Saturday, May 5, 2012
In response to seasonal high water on the Columbia River, the Port of Hood River Board of Directors voted this week to give Michael McElwee, port executive director, the authority to extend the April 30 deadline for kiteboard landing and launching from the Hood River Event Site.
The move, requested by the Columbia Gorge Kiteboarding Association and supported by the Columbia Gorge Windsurfing Association, gives McElwee the flexibility through May to make a judgment call as to how long to allow mixed-use access at the event site.
“We’re basically implementing the same plan as last spring,” McElwee said. “Based on the way things went last year, the commission was comfortable with this as a reasonable and necessary response to high water.”
The high water contingency plan divides the Event Site roughly in half, with windsurfing allowed from the west side, kiteboard landing and launching from the east and a safety corridor directly offshore for coming and going only.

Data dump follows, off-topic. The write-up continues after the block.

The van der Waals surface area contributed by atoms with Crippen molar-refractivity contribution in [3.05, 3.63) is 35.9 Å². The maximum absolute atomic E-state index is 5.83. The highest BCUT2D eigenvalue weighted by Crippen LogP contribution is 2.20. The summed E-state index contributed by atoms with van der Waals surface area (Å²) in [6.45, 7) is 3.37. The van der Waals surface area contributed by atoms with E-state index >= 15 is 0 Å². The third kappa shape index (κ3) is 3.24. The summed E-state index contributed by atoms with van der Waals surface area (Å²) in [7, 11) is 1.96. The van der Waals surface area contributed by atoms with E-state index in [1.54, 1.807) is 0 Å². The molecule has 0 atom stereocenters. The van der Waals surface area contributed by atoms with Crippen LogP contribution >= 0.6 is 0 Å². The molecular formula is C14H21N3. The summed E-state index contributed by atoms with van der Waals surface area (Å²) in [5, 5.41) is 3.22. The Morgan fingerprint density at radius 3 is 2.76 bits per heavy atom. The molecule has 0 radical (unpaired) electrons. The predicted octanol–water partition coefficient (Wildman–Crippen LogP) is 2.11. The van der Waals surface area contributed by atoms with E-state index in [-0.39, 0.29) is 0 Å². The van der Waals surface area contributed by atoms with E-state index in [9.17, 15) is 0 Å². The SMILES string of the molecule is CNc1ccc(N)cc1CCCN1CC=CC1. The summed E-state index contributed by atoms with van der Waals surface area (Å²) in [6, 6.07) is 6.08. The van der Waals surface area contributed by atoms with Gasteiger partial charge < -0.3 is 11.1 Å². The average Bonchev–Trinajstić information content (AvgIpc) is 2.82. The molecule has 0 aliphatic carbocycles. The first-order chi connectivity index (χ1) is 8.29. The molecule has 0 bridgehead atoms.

At issue for kiteboarding during high water is limited access to the river around the Hood River Waterfront. When the sandbar is underwater, kiteboarders are left without a reasonable, beginner-friendly place get on and off of the water. With steadily increasing numbers of both residents and visitors participating in the sport, and choosing Hood River’s doorstep to do it, the need for safe and organized kiteboarding access at the waterfront is higher now than ever.
McElwee noted that, based on snowpack data and river forecasts, the typical spring runoff that causes high water is not expected to linger nearly as long as it did last year. It could, however, be well into May before the Hood River Sandbar is above water for the remainder of the summer.
“It’s important to accommodate the continued growth of users in the sport,” said Pepi Gerald, CGKA president and downtown business owner. “Even this early in the season, many people are coming from out of town to kiteboard here, and it is of great benefit to Hood River businesses and the community to ensure access to the river is kept as close to town as possible.”
McElwee said he will keep an eye on the situation and on forecasts. He will make the call to close the Event Site when it appears the sandbar will be above water for the remainder of the summer. Signage at the Event Site will indicate usage areas and will be updated when kiteboarding is restricted.